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A Namibian birds M y wife says I am addicted to birding. If she's right, then Namibia is my ultimate ' fi x'. We were barely off the plane before we saw the vibrant crimson-breasted shrike, yellow- billed hornbills and iridescent Cape glossy starlings. We set out from Hosea Kutako International Airport with our sedan packed with basic camping gear, camera equipment, binoculars and spotting scopes. The air was heavy with the anticipation of many ' lifers' - bird watchers' jargon for species If ever you need proof that birdwatchers are a different breed, turn to Martin Benadie. By his own admission he is consumed by a quest to spot as many species as he can in his lifetime. He's travelled all over Africa, but he repeatedly returns to one country. Namibia. In Namibia, he claims, it's impossible not to catch the ' birding bug'. Recently he set himself a test. How many different birds could he spot on a two- week trip? Hold on to your sunhats. Here's how he got on. visit ROSY- FACED LOVEBIRDWHITE- FACED SCOPS OWLSOUZA'S SHRIKE CRIMSON- BREASTED SHRIKESHORT- TOED ROCK- THRUSH 44 Travel Namibia CAPE GLOSSY STARLING ORANGE RIVER FRANCOLIN RED- NECKED PHARALOPE NECKEDRED- PHARALOPEPHARALOPE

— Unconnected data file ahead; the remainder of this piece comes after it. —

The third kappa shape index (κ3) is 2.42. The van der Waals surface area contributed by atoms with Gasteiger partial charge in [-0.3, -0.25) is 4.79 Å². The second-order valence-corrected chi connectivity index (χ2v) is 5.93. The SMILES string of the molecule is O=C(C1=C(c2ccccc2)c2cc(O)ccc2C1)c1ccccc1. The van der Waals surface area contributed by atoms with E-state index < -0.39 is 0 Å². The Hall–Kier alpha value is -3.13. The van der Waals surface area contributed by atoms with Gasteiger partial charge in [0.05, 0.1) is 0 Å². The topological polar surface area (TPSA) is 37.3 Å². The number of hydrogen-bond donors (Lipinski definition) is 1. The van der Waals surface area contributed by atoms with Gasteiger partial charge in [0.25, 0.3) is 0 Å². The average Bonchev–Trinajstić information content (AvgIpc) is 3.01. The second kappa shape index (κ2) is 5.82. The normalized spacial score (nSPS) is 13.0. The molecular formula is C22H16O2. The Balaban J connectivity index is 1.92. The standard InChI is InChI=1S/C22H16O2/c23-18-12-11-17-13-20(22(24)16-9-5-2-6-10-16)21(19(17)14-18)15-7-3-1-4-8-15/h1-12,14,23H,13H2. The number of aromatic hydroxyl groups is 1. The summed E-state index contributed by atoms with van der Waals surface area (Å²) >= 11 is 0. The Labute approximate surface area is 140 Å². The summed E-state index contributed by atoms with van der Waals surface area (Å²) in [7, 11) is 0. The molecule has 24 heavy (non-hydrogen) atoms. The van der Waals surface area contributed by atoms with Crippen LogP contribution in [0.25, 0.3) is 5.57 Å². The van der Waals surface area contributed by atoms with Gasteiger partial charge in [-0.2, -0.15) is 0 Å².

Travel Namibia 45 The Namib beckoned. Descending the Spreetshoogte, we wondered what would be seen next. Once on the fl at gravel plains, the starkness of the landscape exceeded my wildest dreams as, in the distance, ostrich shimmered in the afternoon light. The desert was far from lifeless, and we were lucky to fi nd a fl ock of cryptic Gray's lark without getting out of the car. These birds are unique in that they display before sunrise to avoid predators, but I am sure their pale plumage helps conceal them too. A lagoon swarming with pink greater fl amingos welcomed us at Walvis Bay, just in time for an awesome sunset and cold beer at the stilted Raft Restaurant overlooking the lagoon. Walvis Bay Lagoon is one of the most valuable wetland sites along the west coast of Africa. This haven is a phenomenal you've never spotted before. From Windhoek the tarred B2 is the quick route to the coast. My parents always chose gravel roads instead of highways on family holidays and we continued the tradition. Settling for the less- travelled pass ( C26) off the central escarpment was a good choice, but progress was slow. Within minutes we'd screeched to a halt. There was a Monteiro's hornbill. It was quickly followed by snow- white pied babblers and a short- toed rock- thrush. Alongside the road, telephone poles and trees were decorated with gigantic sociable weaver nests - one of the truly remarkable sights of Namibia. Oh, and there were plenty of pale chanting goshawks too. The 340km stretch took us all day to complete. I was in paradise, and all these birds had been spotted by the side of a road. It couldn't have been easier. HARTLAUB'S SPURFOWLVIOLET WOOD- HOOPOE HERERO CHATSECRETARY MADAGASCAR BEE- EATER BARE- CHEEKED BABBLER YELLOW- BILLED HORNBILL HOBATERE LODGE D BRAINE